Coda File System

Re: [kind of offtopic] Re: CODA Scalability

From: Nick Andrew <>
Date: Fri, 23 Aug 2002 01:25:14 +1000
On Thu, Aug 22, 2002 at 12:17:39PM +0200, Ivan Popov wrote:
> I suspect the earlier projects were abandoned because it is hard to use
> consequently. It may be my fault, but I am not aware of people actually
> deploying overlay filesystems, on any platform.

It seems like a logical way to extend the apparent size of a filesystem
beyond the storage capacity of a single host, without having to
create or rearrange mountpoints.

It's easy to add capacity from remote servers, simply by NFS-mounting
their available storage.

Mountpoints are a nuisance though, because they separate the total
filespace into two or more (large) chunks, and I as the administrator
have to cut my filesystem - I have to find a single directory which
is big enough (including its subdirectories) to make a significant
difference in freespace on my original filesystem. Moving the files
from the cut point to the new server requires manual effort and
possibly downtime.

It's also possible that there are no appropriate directories to
cut a filesystem into two, which will make a difference. If I
had a 100 gig filesystem which was full, and it contained 100
top-level directories each of approx. 1 gig utilisation, and I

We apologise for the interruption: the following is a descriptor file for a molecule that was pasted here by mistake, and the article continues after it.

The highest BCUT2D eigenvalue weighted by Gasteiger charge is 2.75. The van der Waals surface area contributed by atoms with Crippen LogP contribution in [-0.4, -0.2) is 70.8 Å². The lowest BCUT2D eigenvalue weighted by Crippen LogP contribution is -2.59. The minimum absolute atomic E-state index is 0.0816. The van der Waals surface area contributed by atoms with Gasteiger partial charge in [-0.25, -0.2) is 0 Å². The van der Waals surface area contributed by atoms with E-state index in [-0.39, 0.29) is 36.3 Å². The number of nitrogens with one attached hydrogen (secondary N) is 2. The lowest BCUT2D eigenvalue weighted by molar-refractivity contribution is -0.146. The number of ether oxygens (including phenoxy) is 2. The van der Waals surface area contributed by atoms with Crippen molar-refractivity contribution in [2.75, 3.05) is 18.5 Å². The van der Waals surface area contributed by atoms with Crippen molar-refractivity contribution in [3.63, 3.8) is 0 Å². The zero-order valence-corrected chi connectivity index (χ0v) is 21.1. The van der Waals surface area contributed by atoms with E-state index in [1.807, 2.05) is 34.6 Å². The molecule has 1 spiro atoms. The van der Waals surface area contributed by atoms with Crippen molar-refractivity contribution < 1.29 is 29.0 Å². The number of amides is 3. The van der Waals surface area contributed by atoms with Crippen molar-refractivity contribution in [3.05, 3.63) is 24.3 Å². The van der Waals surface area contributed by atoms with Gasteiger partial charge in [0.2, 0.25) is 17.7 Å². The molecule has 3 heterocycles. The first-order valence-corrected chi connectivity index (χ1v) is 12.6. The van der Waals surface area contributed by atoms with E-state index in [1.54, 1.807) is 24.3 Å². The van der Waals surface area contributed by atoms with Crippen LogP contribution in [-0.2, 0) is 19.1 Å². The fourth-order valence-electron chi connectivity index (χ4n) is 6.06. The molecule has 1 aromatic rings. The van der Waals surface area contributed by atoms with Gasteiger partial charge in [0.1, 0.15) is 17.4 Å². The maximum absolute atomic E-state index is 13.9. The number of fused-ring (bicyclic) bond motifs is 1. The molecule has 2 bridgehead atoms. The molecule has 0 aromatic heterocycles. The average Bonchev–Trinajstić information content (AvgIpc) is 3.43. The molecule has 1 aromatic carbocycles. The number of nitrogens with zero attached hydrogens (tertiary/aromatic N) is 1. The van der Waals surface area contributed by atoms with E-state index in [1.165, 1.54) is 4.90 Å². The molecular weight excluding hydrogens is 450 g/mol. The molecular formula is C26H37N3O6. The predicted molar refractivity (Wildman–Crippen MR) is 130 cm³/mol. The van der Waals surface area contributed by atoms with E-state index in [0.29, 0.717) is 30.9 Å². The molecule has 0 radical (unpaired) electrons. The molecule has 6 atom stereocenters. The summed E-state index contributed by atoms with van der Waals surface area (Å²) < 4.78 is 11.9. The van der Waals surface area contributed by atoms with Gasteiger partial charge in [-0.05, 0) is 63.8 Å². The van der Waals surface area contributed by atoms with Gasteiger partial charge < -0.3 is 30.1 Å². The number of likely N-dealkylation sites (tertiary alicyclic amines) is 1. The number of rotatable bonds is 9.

wanted to add an additional 50 gigs on a second server, I could
balance the utilisation only by moving 33 directories across
and setting up 33 symlinks from the original names into a new
mountpoint. That's not desirable.

So if I have explained the problem well, perhaps you can see why
I think a union filesystem should be a useful tool, because it
can extend the amount of storage available without any need for
the administrator to make artificial cuts in the filespace, nor
moving files around to balance utilisation.

Now Coda solves some of the problems I have outlined above. If
my understanding of it is correct, one can add a new server to
a cell and the new server's available disk is equivalent
to the existing server's disk, from the point of view of
clients. One must still move volumes from server to server to
balance utilisation, but at least this can be done without
downtime. The balancing problem becomes easier because the
volumes themselves are typically smaller, and one does not
have to setup a "symlink farm" after moving them. The only
proviso is that each volume must reside completely on one
server (i.e. can't be split between two servers). It would
lead to an issue only when the volumes become _too big_,
for example bigger than 50% of the physical drive capacity.

So I think that Coda's architecture as I described above is
one which permits an "infinitely scaleable filespace",
probably way better than a union filesystem, the only
problem is that Coda's data structures and resource
requirements don't scale. A cheap <$1000 fileserver can
access a quantity of disk which is far beyond the ability
of the Coda system to serve (due to the physical memory
and VM requirements, and I guess the X86 memory architecture

So I'm still stuck in a dilemma, sorta. I might end up sharing